Keith, the Yellow and Black Attack EP is my favorite Stryper release, with Soldiers Under Command my second favorite. But, again, I just really couldn’t get into all their music. I am not much of a fan of Robert Sweet’s drumming, as I think he could have done a lot more to better complete the songs. I find his drumming boring, actually. Thankfully, music is personal preference and that allows us to seek out other music we may enjoy more.

      DR, good point about Sweet being a Christian artist maybe costing him money….but I think he gambled on the Christian gimmick and it just didn’t work out as all had hoped. Unfortunately, hard rock/metal is perceived as “bad boy” music and the Christian gimmick doesn’t really “fit” that stereotype. Also, Christianity can be a very polarizing topic that often can divide a population of prospective fans.

  • shannon mehaffey on

    Astute observations here, I remember Stryper putting out a record late in the game where they were wearing those prison striped outfits, pretty much saying “Hey guys, we were just kidding about that whole Christian thing.” Their music wasn’t much to write home about, I’ll take Europe instead.

    • Rattlehead on

      You are correct, Shannon. Stryper abandoned the whole yellow and black/Christian themed music around 1990 and did a complete image change. That further led me to question their sincerity to Christianity.

    • James Apple on

      They released one album that, while not mentioning God specifically, still delivered content that rested very comfortably within the Christian world view. The yellow and black were jettisoned in order to work outside of the glam metal context.

      I don’t personally believe that tempering their message to appeal to a broader audience is a lack of sincerity to Christianity. Might have been a bad decision as their Christian base wailed and gnashed their teeth in a ridiculous manner. I don’t want to delve too deep here, but there is an old saying in Christian circles- “Preach the Gospel at all times. If necessary, use words.” One can get their message across in a very subtle manner without directly proselytizing. It’s actually less alienating to many people to see entities (people, bands, etc) speak/sing/perform about things they can relate too.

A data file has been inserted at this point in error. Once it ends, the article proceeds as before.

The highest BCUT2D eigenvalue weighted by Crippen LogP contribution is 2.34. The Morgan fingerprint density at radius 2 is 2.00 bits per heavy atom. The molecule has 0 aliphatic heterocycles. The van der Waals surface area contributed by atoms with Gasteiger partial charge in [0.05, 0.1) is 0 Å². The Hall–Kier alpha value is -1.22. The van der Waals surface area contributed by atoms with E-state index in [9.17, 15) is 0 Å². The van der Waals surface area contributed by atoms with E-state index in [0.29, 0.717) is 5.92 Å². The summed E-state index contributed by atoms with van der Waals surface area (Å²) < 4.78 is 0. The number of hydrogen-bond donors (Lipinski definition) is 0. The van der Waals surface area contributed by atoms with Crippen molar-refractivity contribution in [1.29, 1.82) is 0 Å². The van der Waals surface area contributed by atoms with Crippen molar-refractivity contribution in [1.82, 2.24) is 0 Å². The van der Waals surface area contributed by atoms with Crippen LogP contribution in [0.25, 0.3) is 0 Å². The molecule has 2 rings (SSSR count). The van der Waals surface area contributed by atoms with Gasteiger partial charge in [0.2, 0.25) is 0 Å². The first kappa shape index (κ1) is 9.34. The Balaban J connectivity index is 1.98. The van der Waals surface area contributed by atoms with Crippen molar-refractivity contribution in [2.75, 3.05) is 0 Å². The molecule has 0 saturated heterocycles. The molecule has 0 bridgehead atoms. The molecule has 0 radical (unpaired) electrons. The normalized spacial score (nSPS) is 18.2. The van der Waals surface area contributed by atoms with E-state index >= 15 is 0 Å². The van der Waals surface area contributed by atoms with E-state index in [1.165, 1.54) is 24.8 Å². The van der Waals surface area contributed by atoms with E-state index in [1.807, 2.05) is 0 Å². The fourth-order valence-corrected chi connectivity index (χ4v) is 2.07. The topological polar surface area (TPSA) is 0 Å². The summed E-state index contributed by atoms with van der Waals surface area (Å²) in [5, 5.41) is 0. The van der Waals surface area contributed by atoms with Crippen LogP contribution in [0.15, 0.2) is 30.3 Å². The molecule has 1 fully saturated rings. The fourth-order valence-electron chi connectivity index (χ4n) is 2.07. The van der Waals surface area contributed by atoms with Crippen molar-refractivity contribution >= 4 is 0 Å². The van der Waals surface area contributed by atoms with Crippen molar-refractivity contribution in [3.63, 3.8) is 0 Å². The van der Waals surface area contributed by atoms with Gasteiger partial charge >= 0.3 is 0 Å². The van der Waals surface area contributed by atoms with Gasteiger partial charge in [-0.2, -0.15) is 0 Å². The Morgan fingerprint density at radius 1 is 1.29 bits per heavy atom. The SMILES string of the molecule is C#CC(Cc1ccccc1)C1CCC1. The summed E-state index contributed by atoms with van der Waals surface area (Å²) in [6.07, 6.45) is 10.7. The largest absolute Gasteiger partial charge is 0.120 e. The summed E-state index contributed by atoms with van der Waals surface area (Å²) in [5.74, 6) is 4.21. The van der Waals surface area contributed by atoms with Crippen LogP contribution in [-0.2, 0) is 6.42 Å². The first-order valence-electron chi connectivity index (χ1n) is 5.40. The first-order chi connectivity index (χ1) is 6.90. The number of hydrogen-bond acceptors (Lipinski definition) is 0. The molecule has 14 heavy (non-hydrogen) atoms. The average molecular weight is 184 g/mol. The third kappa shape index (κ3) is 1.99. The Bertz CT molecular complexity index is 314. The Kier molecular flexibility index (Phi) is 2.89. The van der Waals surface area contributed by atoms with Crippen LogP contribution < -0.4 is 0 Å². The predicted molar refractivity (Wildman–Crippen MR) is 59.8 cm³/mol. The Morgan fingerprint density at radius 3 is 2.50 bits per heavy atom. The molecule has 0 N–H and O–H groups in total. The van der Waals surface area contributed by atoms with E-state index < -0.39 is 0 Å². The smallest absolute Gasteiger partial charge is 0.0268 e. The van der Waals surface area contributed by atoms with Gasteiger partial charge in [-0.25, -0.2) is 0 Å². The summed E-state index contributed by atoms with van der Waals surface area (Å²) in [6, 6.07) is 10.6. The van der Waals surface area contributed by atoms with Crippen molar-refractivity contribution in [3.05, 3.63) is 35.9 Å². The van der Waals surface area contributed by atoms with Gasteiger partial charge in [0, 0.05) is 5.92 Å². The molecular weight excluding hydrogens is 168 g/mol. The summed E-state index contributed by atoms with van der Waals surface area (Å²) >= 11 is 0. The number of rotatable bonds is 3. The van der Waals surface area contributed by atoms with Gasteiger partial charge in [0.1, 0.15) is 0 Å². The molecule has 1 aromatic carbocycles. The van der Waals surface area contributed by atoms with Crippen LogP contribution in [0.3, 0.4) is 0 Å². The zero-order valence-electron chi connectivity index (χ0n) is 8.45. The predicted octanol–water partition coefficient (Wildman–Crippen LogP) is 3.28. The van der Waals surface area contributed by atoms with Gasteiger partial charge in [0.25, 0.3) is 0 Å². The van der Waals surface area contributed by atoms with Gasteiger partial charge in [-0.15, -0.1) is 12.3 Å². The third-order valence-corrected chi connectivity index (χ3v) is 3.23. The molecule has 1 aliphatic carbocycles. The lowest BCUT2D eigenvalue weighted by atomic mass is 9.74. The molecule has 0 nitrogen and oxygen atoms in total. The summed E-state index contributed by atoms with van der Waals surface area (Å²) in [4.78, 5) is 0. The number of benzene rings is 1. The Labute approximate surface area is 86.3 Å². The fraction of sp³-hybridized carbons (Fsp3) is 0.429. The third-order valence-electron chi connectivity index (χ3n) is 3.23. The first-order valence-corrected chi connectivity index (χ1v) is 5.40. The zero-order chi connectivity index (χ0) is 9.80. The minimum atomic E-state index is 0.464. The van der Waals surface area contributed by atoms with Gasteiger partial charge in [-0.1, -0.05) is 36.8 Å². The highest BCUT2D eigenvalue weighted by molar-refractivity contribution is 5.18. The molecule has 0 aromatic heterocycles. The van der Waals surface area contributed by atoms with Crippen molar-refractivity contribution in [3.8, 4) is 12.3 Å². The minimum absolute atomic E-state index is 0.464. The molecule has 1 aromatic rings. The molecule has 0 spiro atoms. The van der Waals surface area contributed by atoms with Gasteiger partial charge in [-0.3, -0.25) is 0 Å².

Now if that trend were to have continued, I think that your point would be taken. But they have continued since then to record music that is distinctly Christ-centered. Michael Sweet also put out solo material since then that was Christian-oriented.

    • shannon mehaffey on

      But by being a “Christian” band they are pretty much targeting a specific audience’s wallets, and not much about converting anybody. So, then, by wearing prison stripes they were akin to St. Paul? I think I remember some interviews where they said it was all just a gimmick, that they didn’t mean it….Going to the second half of your message, I couldn’t agree more….God invented irony, for sure.

    • Keith G on

      I don’t remember Stryper ever commenting that they were faking their belief in Christ. They dropped the whole “yellow and black attack” thing for one album, in order to distance themselves from the “hair metal” connection that they had. It didn’t turn out to be a very good move for them. Based upon Michael Sweet’s solo work, and even the stuff he is working on with George Lynch (Sweet & Lynch), I think he is very sincere in his Christian beliefs. All of the lyrics are very Christian oriented, even if it is not blatantly religious. Again, I’ve never heard of these guys being found drunk/ high out of their minds, or in compromising positions with women other than their wives. Ultimately, they will be judged by God on the sincerity of their beliefs (way above my pay grade!). So, I will take them at their word.

    • shannon mehaffey on

      Ok, but I don’t think not being drunk or high, or not just being with women for pleasure, are what makes someone a Christian.

  • DR Is Live on

    Good points Team. I’m thinking podcast with this group.

Leave a Reply